Until March 20, (Spring Equinox), Earth and her kingdoms (mineral, plant, animal, human) experience the influence of Pisces, sign of the World Savior. Whereas the task of Aquarius is as world server, the Pisces task is saving the world—tasks given to the two fishes. Pisces never really enters matter, and as the last sign of the zodiac includes all the signs. During Pisces, having gathered all the gifts of the previous 11 signs, it is a good time to prepare for new initiating plans when Aries (sign of beginnings) begins. No wonder Pisces, like Scorpio, is so difficult (both are ruled by Pluto, planet of death, new life, regeneration, transformations). Both signs (with Scorpio drowning in dark and deep waters) find life on Earth a hardship, disorienting (from the spiritual perspective), at times feeling betrayed. Life is a paradox, especially for Pisces. Each zodiacal sign represents and distributes a different phase and facet (12) of the Soul’s diamond light, Pisces is the “Light of Life itself, ending forever the darkness of matter.” It takes two fish to complete this work (creating eventually an extraordinary human being). One fish turned toward the material world (in order to understand matter), the other fish toward the heavenly world. Around the two fish is a silvery cord binding them together. The two fish are forever bound until all of humanity is redeemed (lifted up into the Light). This is the dedication of all world saviors (Buddha, Christ, the NGWS). Thus the sacrifice and suffering experienced by Pisces. Knowing these things about Pisces, let us help them all we can. Sometimes all of humanity is Pisces.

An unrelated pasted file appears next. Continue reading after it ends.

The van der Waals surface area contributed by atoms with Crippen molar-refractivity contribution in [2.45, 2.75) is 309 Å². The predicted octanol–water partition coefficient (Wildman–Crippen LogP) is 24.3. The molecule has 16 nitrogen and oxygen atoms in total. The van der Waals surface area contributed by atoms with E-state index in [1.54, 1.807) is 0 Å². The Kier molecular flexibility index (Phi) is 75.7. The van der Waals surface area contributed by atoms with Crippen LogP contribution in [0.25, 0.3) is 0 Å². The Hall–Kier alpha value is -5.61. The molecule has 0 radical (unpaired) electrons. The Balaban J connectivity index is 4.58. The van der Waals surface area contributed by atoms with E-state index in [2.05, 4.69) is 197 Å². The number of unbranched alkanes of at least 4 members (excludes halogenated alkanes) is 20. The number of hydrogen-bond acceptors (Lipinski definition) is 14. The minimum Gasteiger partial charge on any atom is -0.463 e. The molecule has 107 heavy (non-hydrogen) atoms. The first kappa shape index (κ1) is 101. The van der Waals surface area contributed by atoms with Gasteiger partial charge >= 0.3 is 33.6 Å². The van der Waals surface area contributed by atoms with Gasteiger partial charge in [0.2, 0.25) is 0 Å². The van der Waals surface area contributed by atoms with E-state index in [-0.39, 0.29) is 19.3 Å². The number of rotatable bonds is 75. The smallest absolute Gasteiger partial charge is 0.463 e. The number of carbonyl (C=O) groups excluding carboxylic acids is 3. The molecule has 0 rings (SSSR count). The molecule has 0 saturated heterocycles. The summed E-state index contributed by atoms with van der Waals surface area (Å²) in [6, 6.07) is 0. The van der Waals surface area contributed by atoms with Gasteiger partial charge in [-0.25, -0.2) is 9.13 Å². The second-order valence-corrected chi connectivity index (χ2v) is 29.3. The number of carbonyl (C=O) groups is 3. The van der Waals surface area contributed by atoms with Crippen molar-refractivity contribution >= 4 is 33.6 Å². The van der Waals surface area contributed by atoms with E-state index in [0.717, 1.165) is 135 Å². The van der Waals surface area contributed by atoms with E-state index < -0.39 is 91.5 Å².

The New Tech Nexus

Community leaders in science and technology unite to form web-based networking program

 

Seal Change

Celtic selkie lore comes alive in dazzling ‘Song of the Sea’
Sign up for Good Times weekly newsletter
Get the latest news, events

RSS Feed Burner

 Subscribe in a reader

Latest Comments

 

Teresa’s Gourmet Foods

New owners for Santa Cruz’s leading local salsa company

 

What defines a good dive bar?

It’s slightly dirty, and they serve cheap drinks. Stella Celeste, Santa Cruz, Barrista

 

Picchetti Winery

After enjoying its contents, I couldn’t throw away the empty bottle of Picchetti Winery’s Red Table Wine.

 

Happy Birthday, Manny

Manuel’s turns 50, farmers market steel head pairs with Pinot, and a Birichino Malvasia